So, a couple of weeks ago, a day or two after I ovulated, I had a big performance review at work and I was nervous. Really really nervous. I wanted the day to go well. I worried it wouldn't. I keep losing babies, why not lose my job while I'm at it? I was an emotional mess. So, the night before my big review, we have a little talk about how I need a good night's sleep before the big day. I, of course, toss and turn and sleep even more lightly than usual until I finally drop off for real around 3 in the morning--only to be rudely awakened again by his alarm at 5:15 AM and at 5: 24 AM and at 5:33 AM. At which point I started screaming like a banshee. I am not kidding, it was ugly. I screamed and shrieked and sobbed and screamed. I pounded the mattress with my fists. I said all sorts of angry things. For an hour. My husband could not have been more contrite, more apologetic, more placating. Eventually, he got out the door, very very late for work. I got up, went to work, sailed through my review, regained my sanity, and apologized abjectly for my behavior when we got home that night. He has gotten up BEFORE his alarm every week-day morning since, and I had almost managed to forget the incident had ever happened.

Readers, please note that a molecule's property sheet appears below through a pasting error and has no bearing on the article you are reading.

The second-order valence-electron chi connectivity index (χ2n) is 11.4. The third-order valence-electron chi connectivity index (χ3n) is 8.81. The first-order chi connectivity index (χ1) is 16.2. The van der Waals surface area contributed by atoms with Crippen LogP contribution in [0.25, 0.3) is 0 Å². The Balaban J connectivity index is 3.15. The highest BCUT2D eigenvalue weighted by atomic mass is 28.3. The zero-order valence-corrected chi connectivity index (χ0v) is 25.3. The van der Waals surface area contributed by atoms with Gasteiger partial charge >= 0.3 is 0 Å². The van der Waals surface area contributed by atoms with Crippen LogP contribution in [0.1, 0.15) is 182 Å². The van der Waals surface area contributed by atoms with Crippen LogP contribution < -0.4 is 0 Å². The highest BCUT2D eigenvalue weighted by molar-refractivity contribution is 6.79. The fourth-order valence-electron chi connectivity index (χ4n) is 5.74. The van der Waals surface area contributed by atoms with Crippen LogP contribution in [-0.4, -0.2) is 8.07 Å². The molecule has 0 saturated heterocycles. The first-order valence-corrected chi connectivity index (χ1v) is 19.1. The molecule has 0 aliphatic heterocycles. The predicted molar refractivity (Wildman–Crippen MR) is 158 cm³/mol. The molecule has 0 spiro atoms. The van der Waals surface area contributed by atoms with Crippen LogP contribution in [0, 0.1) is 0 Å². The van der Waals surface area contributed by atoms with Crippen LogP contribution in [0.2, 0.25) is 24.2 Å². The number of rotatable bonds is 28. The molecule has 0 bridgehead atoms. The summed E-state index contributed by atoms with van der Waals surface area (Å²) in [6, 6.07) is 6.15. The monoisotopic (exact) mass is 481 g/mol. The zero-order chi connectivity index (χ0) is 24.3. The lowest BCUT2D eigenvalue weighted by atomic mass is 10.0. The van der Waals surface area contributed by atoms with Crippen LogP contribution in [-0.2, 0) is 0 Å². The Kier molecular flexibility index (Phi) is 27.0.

Until I peed on a stick this morning... Clearly an animal in full-on, adrenaline-pumping, fight-or-flight mode is not going to be optimally primed for reproduction. I think maybe I wasn't quite ready to try this month...